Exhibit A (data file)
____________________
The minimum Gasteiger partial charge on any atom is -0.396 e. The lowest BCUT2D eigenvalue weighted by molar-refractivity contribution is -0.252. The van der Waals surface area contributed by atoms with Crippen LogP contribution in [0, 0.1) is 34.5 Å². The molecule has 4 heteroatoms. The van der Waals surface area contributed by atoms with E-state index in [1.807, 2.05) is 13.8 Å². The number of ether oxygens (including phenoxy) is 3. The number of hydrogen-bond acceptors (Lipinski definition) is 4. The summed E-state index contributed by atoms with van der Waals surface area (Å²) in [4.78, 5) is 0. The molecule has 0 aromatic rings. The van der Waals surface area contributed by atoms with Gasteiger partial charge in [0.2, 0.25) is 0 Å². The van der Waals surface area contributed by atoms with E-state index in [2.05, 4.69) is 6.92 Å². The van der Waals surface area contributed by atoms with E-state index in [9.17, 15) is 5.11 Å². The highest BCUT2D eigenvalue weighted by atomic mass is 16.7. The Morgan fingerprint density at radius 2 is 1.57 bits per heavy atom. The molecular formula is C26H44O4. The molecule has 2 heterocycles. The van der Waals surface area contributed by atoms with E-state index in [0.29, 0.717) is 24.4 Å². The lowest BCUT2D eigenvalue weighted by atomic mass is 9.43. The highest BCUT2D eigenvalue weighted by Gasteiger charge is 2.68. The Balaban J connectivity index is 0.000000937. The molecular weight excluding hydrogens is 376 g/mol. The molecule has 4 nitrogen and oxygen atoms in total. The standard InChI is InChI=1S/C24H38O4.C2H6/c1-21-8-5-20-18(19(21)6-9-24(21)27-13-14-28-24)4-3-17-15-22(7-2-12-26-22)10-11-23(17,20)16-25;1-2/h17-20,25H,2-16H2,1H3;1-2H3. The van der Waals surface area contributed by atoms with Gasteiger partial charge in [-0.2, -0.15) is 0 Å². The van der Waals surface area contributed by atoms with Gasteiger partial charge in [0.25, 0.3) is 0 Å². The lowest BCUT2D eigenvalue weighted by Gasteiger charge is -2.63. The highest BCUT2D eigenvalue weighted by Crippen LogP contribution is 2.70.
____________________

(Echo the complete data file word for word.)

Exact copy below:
The minimum Gasteiger partial charge on any atom is -0.396 e. The lowest BCUT2D eigenvalue weighted by molar-refractivity contribution is -0.252. The van der Waals surface area contributed by atoms with Crippen LogP contribution in [0, 0.1) is 34.5 Å². The molecule has 4 heteroatoms. The van der Waals surface area contributed by atoms with E-state index in [1.807, 2.05) is 13.8 Å². The number of ether oxygens (including phenoxy) is 3. The number of hydrogen-bond acceptors (Lipinski definition) is 4. The summed E-state index contributed by atoms with van der Waals surface area (Å²) in [4.78, 5) is 0. The molecule has 0 aromatic rings. The van der Waals surface area contributed by atoms with Gasteiger partial charge in [0.2, 0.25) is 0 Å². The van der Waals surface area contributed by atoms with E-state index in [2.05, 4.69) is 6.92 Å². The van der Waals surface area contributed by atoms with E-state index in [9.17, 15) is 5.11 Å². The highest BCUT2D eigenvalue weighted by atomic mass is 16.7. The Morgan fingerprint density at radius 2 is 1.57 bits per heavy atom. The molecular formula is C26H44O4. The molecule has 2 heterocycles. The van der Waals surface area contributed by atoms with E-state index in [0.29, 0.717) is 24.4 Å². The lowest BCUT2D eigenvalue weighted by atomic mass is 9.43. The highest BCUT2D eigenvalue weighted by Gasteiger charge is 2.68. The Balaban J connectivity index is 0.000000937. The molecular weight excluding hydrogens is 376 g/mol. The molecule has 4 nitrogen and oxygen atoms in total. The standard InChI is InChI=1S/C24H38O4.C2H6/c1-21-8-5-20-18(19(21)6-9-24(21)27-13-14-28-24)4-3-17-15-22(7-2-12-26-22)10-11-23(17,20)16-25;1-2/h17-20,25H,2-16H2,1H3;1-2H3. The van der Waals surface area contributed by atoms with Gasteiger partial charge in [-0.2, -0.15) is 0 Å². The van der Waals surface area contributed by atoms with Gasteiger partial charge in [0.25, 0.3) is 0 Å². The lowest BCUT2D eigenvalue weighted by Gasteiger charge is -2.63. The highest BCUT2D eigenvalue weighted by Crippen LogP contribution is 2.70.